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Smugglers foiled in bid to sell Christmas booze

Port of Dover
Port of Dover

by Graham Tutthill

Smugglers attempting to sell cheap booze in the lead-up to Christmas have had their plans thwarted by UK Border Agency officers at Dover.

In the last week of November alone, more than 300,000 litres of beer, cider, wine and spirits, worth more than £1million, were seized at ports across the south of England.

The alcohol was detained because it is believed the traders involved were attempting to avoid paying excise duty and VAT.

Officials say it is likely it would have been sold on the black market, resulting in buyers also avoiding taxes.

The UK Border Agency estimates that more than £900,000 in revenue would have been lost to the Treasury had the consignments not been stopped.

In the last week of November, 14,000 litres of vodka, 3,000 litres of cider, 13,500 litres of spirits and 98,000 litres of beer were found on lorries arriving at Dover.

Carole Upshall, UK Border Agency Regional Director for ports across the south of England, said: "This level of alcohol seizures leads us to believe that criminals are trying to exploit the pressure on household finances by offering cheap booze in the lead up to Christmas.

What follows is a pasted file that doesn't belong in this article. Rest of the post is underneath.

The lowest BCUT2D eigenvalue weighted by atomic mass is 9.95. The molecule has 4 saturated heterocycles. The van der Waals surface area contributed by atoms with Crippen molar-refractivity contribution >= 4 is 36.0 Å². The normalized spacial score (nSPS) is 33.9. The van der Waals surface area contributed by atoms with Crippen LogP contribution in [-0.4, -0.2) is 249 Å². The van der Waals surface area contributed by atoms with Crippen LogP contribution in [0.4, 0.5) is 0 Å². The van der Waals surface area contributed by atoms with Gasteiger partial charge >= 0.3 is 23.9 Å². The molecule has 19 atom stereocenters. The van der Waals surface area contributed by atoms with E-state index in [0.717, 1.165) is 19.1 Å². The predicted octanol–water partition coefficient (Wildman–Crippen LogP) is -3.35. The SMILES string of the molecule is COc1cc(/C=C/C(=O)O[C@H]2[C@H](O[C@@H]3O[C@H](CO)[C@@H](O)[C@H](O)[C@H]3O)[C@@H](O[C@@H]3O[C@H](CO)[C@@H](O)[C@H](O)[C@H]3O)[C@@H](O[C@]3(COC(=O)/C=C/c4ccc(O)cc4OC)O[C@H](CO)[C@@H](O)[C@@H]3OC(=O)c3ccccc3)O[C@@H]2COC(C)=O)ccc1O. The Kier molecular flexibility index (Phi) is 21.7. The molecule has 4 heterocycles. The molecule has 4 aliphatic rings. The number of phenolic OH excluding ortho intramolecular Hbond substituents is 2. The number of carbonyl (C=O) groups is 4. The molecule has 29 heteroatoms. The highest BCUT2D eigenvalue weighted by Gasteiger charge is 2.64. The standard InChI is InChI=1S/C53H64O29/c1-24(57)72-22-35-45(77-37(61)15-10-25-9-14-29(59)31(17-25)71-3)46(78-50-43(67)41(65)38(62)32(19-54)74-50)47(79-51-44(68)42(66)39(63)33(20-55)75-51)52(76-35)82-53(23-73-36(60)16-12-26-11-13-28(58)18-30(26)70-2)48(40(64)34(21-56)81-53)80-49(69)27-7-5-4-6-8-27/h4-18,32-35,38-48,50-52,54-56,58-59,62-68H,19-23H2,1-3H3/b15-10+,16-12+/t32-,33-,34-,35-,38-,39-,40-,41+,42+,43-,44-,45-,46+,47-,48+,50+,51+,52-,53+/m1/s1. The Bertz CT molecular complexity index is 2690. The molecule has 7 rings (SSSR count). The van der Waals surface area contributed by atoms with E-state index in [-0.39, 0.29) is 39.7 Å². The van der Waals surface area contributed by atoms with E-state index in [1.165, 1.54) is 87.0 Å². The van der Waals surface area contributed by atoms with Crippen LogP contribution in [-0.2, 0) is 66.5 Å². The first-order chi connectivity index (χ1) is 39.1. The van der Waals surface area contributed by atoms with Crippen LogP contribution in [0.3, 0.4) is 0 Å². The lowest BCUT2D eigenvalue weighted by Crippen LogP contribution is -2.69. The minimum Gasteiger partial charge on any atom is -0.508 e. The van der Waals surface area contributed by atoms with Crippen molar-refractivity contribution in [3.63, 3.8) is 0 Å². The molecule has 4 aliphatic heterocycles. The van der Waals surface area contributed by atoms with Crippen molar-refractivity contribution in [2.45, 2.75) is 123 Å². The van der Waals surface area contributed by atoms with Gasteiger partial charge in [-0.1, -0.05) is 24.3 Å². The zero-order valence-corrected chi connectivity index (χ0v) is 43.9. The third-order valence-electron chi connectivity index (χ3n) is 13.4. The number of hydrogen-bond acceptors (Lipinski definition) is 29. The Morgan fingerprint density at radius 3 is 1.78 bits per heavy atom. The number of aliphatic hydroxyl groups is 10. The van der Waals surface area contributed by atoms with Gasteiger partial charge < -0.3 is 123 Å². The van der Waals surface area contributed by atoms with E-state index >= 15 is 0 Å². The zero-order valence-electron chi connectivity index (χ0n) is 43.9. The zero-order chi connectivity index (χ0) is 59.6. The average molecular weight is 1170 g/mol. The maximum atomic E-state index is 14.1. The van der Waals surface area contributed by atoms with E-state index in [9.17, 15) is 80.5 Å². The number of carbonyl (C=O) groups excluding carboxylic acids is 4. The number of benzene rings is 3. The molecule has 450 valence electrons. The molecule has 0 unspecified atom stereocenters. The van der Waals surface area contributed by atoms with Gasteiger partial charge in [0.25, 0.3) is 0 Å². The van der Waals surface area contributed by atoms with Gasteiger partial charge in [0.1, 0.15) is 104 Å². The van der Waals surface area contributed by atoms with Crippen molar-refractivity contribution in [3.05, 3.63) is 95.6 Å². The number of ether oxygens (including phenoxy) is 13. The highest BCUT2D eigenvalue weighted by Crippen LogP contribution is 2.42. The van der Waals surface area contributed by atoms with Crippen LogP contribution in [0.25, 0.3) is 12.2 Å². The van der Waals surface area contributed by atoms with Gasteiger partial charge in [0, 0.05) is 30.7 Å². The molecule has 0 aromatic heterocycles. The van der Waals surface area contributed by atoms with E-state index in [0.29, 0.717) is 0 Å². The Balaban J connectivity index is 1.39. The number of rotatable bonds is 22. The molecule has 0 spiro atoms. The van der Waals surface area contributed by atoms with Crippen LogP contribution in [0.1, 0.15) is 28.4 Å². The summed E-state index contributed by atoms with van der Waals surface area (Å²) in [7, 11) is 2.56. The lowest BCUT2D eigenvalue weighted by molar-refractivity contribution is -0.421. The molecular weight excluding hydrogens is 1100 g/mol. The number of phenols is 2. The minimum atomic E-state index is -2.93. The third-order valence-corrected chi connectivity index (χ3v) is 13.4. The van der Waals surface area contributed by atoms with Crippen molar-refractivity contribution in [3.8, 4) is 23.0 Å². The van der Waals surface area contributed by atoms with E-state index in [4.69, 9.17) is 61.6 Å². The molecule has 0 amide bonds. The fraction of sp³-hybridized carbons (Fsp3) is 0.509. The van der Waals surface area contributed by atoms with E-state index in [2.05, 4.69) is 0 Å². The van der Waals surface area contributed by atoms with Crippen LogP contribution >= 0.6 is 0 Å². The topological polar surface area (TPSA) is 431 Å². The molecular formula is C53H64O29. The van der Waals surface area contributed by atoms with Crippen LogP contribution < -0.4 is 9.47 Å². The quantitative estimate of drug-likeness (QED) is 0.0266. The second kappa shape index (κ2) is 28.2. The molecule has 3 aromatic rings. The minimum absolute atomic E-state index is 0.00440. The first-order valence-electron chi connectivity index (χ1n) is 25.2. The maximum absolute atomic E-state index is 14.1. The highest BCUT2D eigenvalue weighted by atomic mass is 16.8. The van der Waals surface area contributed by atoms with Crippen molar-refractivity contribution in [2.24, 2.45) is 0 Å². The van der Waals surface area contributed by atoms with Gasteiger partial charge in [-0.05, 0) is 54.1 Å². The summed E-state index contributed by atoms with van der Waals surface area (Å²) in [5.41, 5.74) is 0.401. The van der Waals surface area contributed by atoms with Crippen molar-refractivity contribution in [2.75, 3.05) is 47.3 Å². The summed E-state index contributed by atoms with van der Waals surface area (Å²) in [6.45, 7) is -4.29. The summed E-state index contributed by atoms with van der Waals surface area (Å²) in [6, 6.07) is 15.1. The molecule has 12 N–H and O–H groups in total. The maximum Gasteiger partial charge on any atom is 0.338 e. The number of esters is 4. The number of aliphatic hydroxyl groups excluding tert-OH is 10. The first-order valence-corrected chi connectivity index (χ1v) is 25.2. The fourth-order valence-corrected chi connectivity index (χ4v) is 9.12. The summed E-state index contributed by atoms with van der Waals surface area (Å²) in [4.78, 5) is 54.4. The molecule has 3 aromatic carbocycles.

"It is perfectly legitimate to shop in Europe and bring back alcohol for yourself but anyone who smuggles alcohol is effectively stealing from the public purse and from law-abiding taxpayers.

"The money from this kind of smuggling is often recycled into other forms of organised crime.

"Our officers are on constant alert to keep drugs, weapons and other contraband out of the country. Anyone with information that may be helpful to the UK Border Agency, should phone our hotline on 0800 59 5000."

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